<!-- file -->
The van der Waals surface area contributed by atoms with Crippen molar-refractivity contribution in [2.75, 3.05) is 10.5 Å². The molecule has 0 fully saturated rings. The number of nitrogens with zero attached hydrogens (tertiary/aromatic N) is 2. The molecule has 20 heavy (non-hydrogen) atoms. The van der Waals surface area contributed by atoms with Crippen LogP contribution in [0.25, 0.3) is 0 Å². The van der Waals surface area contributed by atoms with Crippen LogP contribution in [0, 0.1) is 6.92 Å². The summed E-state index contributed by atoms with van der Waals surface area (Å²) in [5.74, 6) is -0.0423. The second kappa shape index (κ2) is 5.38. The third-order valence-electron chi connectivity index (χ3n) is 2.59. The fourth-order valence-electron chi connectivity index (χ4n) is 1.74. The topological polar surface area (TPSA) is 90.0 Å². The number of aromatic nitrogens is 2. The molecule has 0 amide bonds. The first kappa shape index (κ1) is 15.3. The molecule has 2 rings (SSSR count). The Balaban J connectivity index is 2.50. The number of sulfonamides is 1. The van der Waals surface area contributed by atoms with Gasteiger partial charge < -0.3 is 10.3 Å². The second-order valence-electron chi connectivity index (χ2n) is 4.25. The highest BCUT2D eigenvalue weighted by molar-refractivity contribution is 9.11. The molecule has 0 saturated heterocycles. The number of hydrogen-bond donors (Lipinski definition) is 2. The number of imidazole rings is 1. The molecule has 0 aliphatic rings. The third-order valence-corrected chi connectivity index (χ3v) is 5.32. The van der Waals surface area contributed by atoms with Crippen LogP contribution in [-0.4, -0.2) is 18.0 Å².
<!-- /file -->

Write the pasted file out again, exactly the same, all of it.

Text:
The van der Waals surface area contributed by atoms with Crippen molar-refractivity contribution in [2.75, 3.05) is 10.5 Å². The molecule has 0 fully saturated rings. The number of nitrogens with zero attached hydrogens (tertiary/aromatic N) is 2. The molecule has 20 heavy (non-hydrogen) atoms. The van der Waals surface area contributed by atoms with Crippen LogP contribution in [0.25, 0.3) is 0 Å². The van der Waals surface area contributed by atoms with Crippen LogP contribution in [0, 0.1) is 6.92 Å². The summed E-state index contributed by atoms with van der Waals surface area (Å²) in [5.74, 6) is -0.0423. The second kappa shape index (κ2) is 5.38. The third-order valence-electron chi connectivity index (χ3n) is 2.59. The fourth-order valence-electron chi connectivity index (χ4n) is 1.74. The topological polar surface area (TPSA) is 90.0 Å². The number of aromatic nitrogens is 2. The molecule has 0 amide bonds. The first kappa shape index (κ1) is 15.3. The molecule has 2 rings (SSSR count). The Balaban J connectivity index is 2.50. The number of sulfonamides is 1. The van der Waals surface area contributed by atoms with Gasteiger partial charge < -0.3 is 10.3 Å². The second-order valence-electron chi connectivity index (χ2n) is 4.25. The highest BCUT2D eigenvalue weighted by molar-refractivity contribution is 9.11. The molecule has 0 saturated heterocycles. The number of hydrogen-bond donors (Lipinski definition) is 2. The number of imidazole rings is 1. The molecule has 0 aliphatic rings. The third-order valence-corrected chi connectivity index (χ3v) is 5.32. The van der Waals surface area contributed by atoms with Crippen LogP contribution in [-0.4, -0.2) is 18.0 Å².